It seems that the telecommunications regulation in Turkey, both the Telecommunications Law and the secondary legislation prepared with the assumption that Turk Telekom remains to be a state owned entity. There are numerous provisions in the legislation that are either unenforceable or meaningless in an environment in which Turk Telekom is a private company. Telecommunications regulation shall be reviewed in its entirety to become workable after the privatization of Turk Telekom. The Ministry of Transportation announced a draft Electronic Communications Law and this draft law replaces the Telecommunications Law in its entirety, except the provisions regarding the privatization of the Turk Telekom.

Turk Telekom, like other telecommunications operators, needs an authorization to render telecommunications services. Currently this authority is granted to Turk Telekom with special type of concession contracts, called the Responsibility Agreements. The Responsibility Agreement will remain valid until Turk Telekom ceased to be controlled by the state, in other words until the closing of the privatization. From that moment on Turk Telekom would need another type of authorization to render telecommunications services and this authorization will be in the form of a concession contract since it will involve allocation of scarce resources. Concession contracts are administrative contracts executed between an agency of the state and a private sector company for the provision of a public service. The draft concession contract should be send to the review of Danistay at least two months prior to closing for its review.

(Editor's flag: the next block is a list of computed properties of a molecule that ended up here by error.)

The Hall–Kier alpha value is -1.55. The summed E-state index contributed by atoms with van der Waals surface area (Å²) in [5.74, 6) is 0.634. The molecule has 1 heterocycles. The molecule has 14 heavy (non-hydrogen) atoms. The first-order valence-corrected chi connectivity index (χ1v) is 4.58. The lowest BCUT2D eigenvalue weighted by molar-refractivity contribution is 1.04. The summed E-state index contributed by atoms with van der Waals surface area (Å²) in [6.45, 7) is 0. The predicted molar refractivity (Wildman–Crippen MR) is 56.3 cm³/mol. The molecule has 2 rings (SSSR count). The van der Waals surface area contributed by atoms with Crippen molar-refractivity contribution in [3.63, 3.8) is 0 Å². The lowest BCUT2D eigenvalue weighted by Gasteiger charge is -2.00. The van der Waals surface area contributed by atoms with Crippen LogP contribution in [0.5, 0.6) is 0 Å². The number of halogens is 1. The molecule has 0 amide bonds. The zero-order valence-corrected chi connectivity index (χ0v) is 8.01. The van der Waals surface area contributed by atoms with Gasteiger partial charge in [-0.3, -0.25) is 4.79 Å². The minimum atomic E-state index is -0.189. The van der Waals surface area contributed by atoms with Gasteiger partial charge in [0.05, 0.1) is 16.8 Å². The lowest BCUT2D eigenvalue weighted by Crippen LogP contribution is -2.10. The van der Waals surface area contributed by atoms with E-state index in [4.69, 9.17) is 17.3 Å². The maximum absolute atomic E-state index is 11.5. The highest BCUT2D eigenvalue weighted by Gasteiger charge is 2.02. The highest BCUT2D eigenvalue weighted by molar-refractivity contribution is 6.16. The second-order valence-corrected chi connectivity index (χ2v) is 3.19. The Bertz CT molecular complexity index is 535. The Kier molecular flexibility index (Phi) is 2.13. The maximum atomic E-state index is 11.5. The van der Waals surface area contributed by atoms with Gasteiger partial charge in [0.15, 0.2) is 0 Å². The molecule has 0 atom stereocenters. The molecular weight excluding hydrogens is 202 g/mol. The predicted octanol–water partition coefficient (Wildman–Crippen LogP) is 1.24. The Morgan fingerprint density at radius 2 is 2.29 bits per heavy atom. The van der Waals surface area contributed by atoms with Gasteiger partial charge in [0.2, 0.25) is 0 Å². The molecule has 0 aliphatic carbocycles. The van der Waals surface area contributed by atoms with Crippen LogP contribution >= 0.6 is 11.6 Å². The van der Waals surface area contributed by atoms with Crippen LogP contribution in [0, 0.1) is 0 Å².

There are two major issues associated with the Concession Contract to be signed by Turk Telekom after its privatization. Will Turk Telekom need to pay a fee for the Concession Contract, and if yes how much? And second, pursuant to the Turkish administrative law, all equipment and premises used for provision of the related public service need to be transferred to the state at the end of a concession contract. Will this rule be applicable to Turk Telekom and if yes, can the public perception on the valuation of Turk Telekom coincide with the impact of this rule on the valuation?

Provisions regulating the fees for concession contracts or telecommunications licenses were not drafted taken into consideration the privatization of Turk Telekom. Therefore, in some aspects the relevant provisions of Article 2(d) and Additional Article 18 of the Telecommunications Law shall not be applied to Turk Telekom. However, after its privatization Turk Telekom will be just another telecommunications operator and thus subject to these provisions. If those provisions will be applied, a valuation committee should be established to determine the value of the concession contract and then the value determined by this committee should be approved by the Council of Ministers. The main issue on this matter will not be the procedural delays but the monetary impact of such fee. We believe that the Government would like to increase the purchase price of Turk Telekom as much as possible to obtain public support on its privatization and to achieve that all supplementary monetary obligations associated with Turk Telekom will be eliminated. However, trying to do so without amending the Telecommunications Law may not be possible.

Another important issue is the fact that a company rendering public services under a concession contract should transfer all the assets and the equipment back to the state without any consideration once the concession contract is terminated for any reason. The duration of the concession contracts shall not exceed 49 years but they may be renewed. This rule will have a significant impact on the valuation of Turk Telekom. In one way, the purchaser will not acquire the title of the assets of Turk Telekom, it can use them for the duration of the concession contract but it should transfer them back. It should also be noted that Turkcell is also subject to the same risk factor but this did not prevent it to be listed both to the New York Stock Exchange and the Istanbul Stock Exchange. Therefore, it can be assumed that international intuitional investors are familiar with this risk and may decide to take it again for Turk Telekom.